Reasons for Planning

Whether you're just starting out, growing your business or seeking outside help, good business planning will help you achieve that goal. And take note: this means you, business owners. The startups know why they need a plan, but we business owners often think planning is just for startups. That’s not the case.

Also, to be clear, I’m writing about planning, not just a plan. That’s an important distinction. It’s almost 2017. Planning means planning process, a lean business plan with monthly reviews and revisions to guide management. Planning is not a document that you use once and throw away. It’s an ongoing management process.

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Data Breaches Making the Headlines in 2016

We've written about a small business user and his aftermath of Yahoo 1Billion email address data breach.  There were plenty of others.  Here's a summary of some of the other major data breaches in 2016.

980 data breaches occurred in 2016. That left an approximate 35,233,317 known records exposed. Over the years, data breaches have become more sophisticated, and cybercriminals target both large corporations and small businesses.

2016 saw a string of data breaches that left sensitive information of millions of people at the mercy of cybercriminals. In addition to financial consequences, these data breaches ruined customer trust and the reputation of the companies in question.

As we look back at 2016 here are some of the most impactful data breaches that shook the world.

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A Yahoo eMail Hack Victim

Nearly every day, we read scary stuff regarding the Yahoo email hack last December. In these pages, we try to be careful about “crying wolf” and being overly sensational. However, this story resonates because it could happen to any of us and involves a friend.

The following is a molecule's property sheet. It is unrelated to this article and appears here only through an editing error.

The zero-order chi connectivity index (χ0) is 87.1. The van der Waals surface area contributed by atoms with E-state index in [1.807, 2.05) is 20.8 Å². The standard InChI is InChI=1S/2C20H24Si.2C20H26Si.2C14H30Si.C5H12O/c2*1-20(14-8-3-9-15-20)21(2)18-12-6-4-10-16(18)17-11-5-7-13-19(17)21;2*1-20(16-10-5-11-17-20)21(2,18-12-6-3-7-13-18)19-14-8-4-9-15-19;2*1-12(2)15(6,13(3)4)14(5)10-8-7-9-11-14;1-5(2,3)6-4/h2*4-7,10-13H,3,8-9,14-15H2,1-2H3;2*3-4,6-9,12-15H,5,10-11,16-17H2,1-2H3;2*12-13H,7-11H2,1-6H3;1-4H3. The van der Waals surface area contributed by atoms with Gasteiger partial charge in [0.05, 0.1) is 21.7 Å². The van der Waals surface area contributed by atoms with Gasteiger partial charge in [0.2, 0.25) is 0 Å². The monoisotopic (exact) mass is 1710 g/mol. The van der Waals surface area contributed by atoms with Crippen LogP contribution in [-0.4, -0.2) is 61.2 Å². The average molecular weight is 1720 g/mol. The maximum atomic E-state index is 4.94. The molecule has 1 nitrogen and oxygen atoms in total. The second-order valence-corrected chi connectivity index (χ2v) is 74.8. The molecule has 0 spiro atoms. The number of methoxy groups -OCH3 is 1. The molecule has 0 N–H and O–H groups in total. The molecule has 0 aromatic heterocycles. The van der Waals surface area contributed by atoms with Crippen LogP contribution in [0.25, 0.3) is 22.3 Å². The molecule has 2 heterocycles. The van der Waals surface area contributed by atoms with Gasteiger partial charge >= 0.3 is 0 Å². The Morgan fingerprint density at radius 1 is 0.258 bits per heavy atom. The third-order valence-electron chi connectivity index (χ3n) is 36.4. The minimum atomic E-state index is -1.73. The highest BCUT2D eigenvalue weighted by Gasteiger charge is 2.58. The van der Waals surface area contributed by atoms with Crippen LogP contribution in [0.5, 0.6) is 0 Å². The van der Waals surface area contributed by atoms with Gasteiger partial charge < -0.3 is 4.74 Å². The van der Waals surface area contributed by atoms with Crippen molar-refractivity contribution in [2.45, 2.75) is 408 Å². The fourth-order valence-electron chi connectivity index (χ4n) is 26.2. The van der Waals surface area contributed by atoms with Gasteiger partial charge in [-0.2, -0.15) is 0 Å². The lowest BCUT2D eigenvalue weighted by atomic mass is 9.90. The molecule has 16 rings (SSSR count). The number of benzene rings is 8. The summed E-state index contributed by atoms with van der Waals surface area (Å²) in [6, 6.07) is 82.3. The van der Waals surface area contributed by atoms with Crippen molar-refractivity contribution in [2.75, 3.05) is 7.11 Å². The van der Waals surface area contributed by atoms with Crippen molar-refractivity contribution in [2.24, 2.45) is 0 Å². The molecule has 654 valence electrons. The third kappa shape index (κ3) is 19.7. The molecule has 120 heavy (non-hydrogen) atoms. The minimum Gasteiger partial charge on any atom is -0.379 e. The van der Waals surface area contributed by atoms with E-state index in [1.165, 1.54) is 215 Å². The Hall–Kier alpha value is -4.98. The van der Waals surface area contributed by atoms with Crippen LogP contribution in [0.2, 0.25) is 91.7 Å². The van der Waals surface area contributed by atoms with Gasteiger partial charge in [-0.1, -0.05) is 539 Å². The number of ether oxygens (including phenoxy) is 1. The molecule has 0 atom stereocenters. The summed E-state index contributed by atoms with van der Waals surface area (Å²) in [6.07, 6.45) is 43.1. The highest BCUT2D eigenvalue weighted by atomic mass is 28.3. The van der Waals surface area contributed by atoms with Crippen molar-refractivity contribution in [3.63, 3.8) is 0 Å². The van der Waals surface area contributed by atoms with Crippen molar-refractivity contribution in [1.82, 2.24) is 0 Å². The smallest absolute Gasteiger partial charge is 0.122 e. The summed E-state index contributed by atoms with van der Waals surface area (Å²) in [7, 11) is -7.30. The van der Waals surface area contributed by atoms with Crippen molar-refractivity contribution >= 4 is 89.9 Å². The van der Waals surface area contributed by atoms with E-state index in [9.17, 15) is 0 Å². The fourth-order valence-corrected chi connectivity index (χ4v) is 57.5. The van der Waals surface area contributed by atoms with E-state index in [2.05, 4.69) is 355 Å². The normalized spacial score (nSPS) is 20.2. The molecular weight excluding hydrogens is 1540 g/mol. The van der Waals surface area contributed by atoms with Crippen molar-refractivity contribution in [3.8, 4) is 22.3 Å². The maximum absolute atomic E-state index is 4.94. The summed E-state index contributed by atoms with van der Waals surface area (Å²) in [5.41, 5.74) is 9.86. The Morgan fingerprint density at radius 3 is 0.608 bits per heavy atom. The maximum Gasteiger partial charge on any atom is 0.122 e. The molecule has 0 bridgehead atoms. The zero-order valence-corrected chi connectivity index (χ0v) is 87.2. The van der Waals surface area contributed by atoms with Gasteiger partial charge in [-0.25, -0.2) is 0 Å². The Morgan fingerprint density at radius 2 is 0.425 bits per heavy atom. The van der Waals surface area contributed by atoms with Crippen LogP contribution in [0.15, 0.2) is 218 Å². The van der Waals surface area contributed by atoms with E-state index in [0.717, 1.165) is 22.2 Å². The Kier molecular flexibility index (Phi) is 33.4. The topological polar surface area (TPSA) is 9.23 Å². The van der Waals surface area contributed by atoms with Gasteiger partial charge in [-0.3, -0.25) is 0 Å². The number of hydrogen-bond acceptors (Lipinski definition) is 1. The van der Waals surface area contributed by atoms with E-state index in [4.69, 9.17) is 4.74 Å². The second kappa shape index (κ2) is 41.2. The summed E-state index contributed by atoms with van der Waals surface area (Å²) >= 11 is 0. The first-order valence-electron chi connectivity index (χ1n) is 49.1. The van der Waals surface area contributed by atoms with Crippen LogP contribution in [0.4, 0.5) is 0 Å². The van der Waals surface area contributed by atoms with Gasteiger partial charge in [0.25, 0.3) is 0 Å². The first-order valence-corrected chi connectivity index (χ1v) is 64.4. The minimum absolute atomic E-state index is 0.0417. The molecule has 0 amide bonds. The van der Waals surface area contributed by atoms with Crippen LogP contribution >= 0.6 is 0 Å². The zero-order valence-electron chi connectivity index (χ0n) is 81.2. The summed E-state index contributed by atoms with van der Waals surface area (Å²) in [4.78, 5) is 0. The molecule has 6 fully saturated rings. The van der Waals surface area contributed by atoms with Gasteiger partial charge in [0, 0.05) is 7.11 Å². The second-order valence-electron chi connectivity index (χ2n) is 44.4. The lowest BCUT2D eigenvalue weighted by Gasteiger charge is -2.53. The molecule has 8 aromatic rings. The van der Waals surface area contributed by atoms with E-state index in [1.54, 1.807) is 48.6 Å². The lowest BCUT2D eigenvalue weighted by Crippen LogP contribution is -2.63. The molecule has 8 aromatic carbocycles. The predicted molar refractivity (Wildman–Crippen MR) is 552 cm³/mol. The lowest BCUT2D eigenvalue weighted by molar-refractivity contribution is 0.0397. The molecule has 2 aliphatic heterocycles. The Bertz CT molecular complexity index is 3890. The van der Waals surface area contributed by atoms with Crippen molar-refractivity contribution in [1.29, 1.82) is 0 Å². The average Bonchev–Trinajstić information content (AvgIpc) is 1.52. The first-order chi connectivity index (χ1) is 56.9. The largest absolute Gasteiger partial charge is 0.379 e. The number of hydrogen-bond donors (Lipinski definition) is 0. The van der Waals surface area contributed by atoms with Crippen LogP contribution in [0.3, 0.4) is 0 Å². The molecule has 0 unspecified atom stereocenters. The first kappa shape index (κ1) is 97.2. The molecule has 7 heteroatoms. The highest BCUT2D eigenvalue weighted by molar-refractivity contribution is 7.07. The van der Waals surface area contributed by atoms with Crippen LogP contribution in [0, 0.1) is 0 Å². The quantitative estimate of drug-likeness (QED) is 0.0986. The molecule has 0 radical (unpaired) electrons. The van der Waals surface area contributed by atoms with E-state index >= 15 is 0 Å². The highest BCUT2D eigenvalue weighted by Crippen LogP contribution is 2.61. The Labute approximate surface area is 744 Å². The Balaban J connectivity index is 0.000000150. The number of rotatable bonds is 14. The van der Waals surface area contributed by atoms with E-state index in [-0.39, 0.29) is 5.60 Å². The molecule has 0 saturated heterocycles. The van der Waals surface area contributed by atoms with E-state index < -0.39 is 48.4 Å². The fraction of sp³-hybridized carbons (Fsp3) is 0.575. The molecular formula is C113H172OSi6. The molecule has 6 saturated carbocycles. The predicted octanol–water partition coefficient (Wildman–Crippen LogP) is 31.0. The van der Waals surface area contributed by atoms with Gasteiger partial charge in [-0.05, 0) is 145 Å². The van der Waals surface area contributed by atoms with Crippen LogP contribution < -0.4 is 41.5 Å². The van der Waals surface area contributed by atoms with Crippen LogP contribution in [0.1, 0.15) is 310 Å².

Last Friday, a business owner and friend of mine in another part of the US in a non-technology business told me a tale of how an innocuous mistake has spun out control and is threatening the existence of his business.

The mistake was simple – one that many of us could make even though there are plenty of warnings out there. Last Monday, his company sold a multi-thousand dollar item to an individual in Minnesota. Payment had been arranged to be made via wire-transfer. My friend emailed the buyer the wiring instructions including the bank, routing, and account numbers.

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Supporting our Local Economy

 

Jennifer Tavares - President - Tompkins County Chamber of Commerce

The Computing Center has been a member of the Tompkins County Chamber of Commerce since our founding in 1978. We work hard to support local businesses of all sizes and the vast majority of our clients are in Tompkins County. Please consider keeping business and personal purchases local.  It helps us all. 

You can’t buy happiness, but you can buy local—and that’s kind of the same.” – Unknown

It may seem a little early to mention shopping locally for the holidays—after all, I’m still picking up Halloween candy wrappers. Having accidentally started my holiday shopping during Ithaca’s Wizarding Weekend on Saturday, I feel like it’s early, too. I can share, however, that my purchase felt really good, because it was from a small, independent, locally owned business—which also happened to be a Chamber member.

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Time to Ditch you Desktop?

Our friends at Hewlett Packard have a vested interest in providing new PC, laptops and other mobile devices to the industry.  Given that, this is a good discussion of when it's time for a business or organization to consider whether to continue with desktop PCs or consider other devices.

Desktops have supported your business and workforce for years. But with new developments (wireless docking) and new form factors (Ultrabooks, detachables, tablets), desktops are now just one of a number of viable options for businesses looking to replace their aging fleet and/or upgrade their existing capabilities.

So the question is: desktops or mobile devices? Here are four questions to help you make the right decision for your needs.

1. Do you need to upgrade your PCs soon?
While it's nice to think ahead, you probably don't want to replace your desktops while they're still performing well and meeting your needs. As a general guide, large enterprises refresh their PCs once every three years on average,1 while small businesses hold on to their PCs for five to seven years on average.2

Answer yes if:

  • Your desktops are taking longer and longer to start up or complete complex tasks
  • You're holding off on upgrading an important piece of software because you're concerned your desktops can't handle it
  • You're spending more than you'd like on annual PC maintenance

Answer no if:

  • Your desktops are performing as expected
  • Employees have the tools and performance they need to function without unnecessary delays

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